• ATM withdrawal fees – you may be charged for making ATM cash withdrawals at home and/or abroad
  • Load charges – charges when you load money onto your prepaid card
  • Dormancy fees – some companies charge you if your account is inactive for a certain period of time e.g. if you haven’t used your card for a few months
  • Redemption fees – if you’ve topped-up too much and want some of your unused funds back, you could be charged to retrieve your money
  • Foreign transaction fees – charges for using your card abroad or non-sterling transaction
  • Renewal fees – just like credit and debit cards, your prepaid card will have an expiry date: you could be charged for a new card when the old one expires.


Prepaid cards come with the option to either pay monthly or pay as you go. Generally, the fees will be lower with a pay monthly prepaid card. With a pay as you go card you might be hit with fees each time you transact. A pay monthly card is better suited to someone who uses their card regularly, whereas a pay as you go option may be better if the intention is to use the card only occasionally.

Things To Consider:

How You Will Use Your Prepaid Card

Knowing how you are likely to use a prepaid card will help you seek out the best deal to suit your needs. Think about things like how often you’ll use your card, what for (purchases, ATM withdrawals etc), whether you’ll be topping-up one lump sum or bit-by-bit, and where you’ll use your card – at home or abroad.

The Costs

Take the time to understand the different cards available and compare the fees and charges for making various transactions. If you’re going to be doing a lot of cash withdrawals, for example, there’s no point picking a card that’ll charge you every time.

Make Sure Your Prepaid Card Is From A Reputable Company

This can be a little trickier than choosing a debit or credit card provider, where you’re usually dealing with high street banks and big brands that you’re already familiar with. Do your research and be sure to make use of online review sites like Trustpilot.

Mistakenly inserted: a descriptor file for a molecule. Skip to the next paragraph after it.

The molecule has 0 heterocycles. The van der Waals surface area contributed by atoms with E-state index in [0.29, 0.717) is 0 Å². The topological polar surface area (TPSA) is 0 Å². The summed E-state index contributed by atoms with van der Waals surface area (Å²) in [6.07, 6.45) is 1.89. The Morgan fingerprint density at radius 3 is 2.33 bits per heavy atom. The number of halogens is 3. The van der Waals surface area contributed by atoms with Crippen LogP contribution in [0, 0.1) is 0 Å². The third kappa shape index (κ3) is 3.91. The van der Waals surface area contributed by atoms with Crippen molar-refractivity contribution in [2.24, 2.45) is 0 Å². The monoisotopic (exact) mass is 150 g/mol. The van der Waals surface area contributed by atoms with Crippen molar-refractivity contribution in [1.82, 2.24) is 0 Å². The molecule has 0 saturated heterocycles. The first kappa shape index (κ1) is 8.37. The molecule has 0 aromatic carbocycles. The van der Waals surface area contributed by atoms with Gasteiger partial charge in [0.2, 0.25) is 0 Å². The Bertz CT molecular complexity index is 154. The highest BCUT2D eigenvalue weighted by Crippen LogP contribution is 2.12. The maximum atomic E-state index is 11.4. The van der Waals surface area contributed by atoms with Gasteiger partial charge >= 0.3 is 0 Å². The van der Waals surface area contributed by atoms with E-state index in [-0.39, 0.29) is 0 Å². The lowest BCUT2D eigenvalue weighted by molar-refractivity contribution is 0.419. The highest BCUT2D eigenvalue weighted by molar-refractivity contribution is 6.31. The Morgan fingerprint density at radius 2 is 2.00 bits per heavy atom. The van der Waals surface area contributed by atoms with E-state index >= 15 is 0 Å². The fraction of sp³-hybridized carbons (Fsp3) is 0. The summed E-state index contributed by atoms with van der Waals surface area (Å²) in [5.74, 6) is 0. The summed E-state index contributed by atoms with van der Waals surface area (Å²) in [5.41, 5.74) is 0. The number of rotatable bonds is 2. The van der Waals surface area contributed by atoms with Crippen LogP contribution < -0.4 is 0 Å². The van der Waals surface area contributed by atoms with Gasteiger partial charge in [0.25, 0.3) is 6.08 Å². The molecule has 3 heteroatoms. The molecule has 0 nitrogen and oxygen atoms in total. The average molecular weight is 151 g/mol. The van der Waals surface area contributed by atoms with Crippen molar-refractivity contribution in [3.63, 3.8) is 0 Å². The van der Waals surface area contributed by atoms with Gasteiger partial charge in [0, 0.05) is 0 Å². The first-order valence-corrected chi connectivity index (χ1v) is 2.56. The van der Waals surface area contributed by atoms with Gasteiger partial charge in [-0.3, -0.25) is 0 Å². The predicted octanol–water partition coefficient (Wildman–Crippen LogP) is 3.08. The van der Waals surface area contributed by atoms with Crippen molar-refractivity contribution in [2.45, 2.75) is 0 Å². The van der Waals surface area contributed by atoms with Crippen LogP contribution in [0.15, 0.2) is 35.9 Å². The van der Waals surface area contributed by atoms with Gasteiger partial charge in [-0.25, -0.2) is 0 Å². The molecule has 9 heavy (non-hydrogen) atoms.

One of the great things about prepaid card is almost anyone can get one! There are no credit checks… you don’t even need a bank account. Most providers just need to be able to verify your identity for you to be eligible.

Who Are Prepaid Cards Used For?

People with bad credit – if you’ve got a bad credit history, you might be unable to get a traditional debit or credit card. It’s easier to get a prepaid card because they don’t require credit checks. Some prepaid cards even offer a ‘credit-builder’ card so you can begin to improve your credit rating.

Ex-pats – you could get a prepaid card even if you’ve just moved to the UK and don’t meet the criteria for a debit or credit card.

Travellers – if you’re going abroad, you could use a prepaid card instead of cash. It’s safer than carrying a large amount of cash with you, which could be lost or stolen. It has the added advantage that you can top it up as you go, so no need to take all your holiday money out at once.

Teenagers – perhaps you want your kids to have financial freedom, but worry they’ll drain their bank account? A prepaid card is one way to limit their spending. They could also be used on days out or trips instead of cash. If the card is lost, it can easily be cancelled and you won’t lose the remaining card balance.

Elderly parents – when your loved ones are getting older, it can be a worry if they are carrying large amounts of cash with them. Cash can easily be misplaced or, sadly, make people vulnerable to thieves. Having a prepaid card allows financial independence, with the reassurance that the card can be stopped if it goes missing.

Big spenders – if you struggle to manage your spending, a prepaid card can be a good way to limit yourself as you can’t overspend or get into debt.

People on a tight budget – prepaid cards make it easier to stay within a budget as you can’t spend more than your available balance.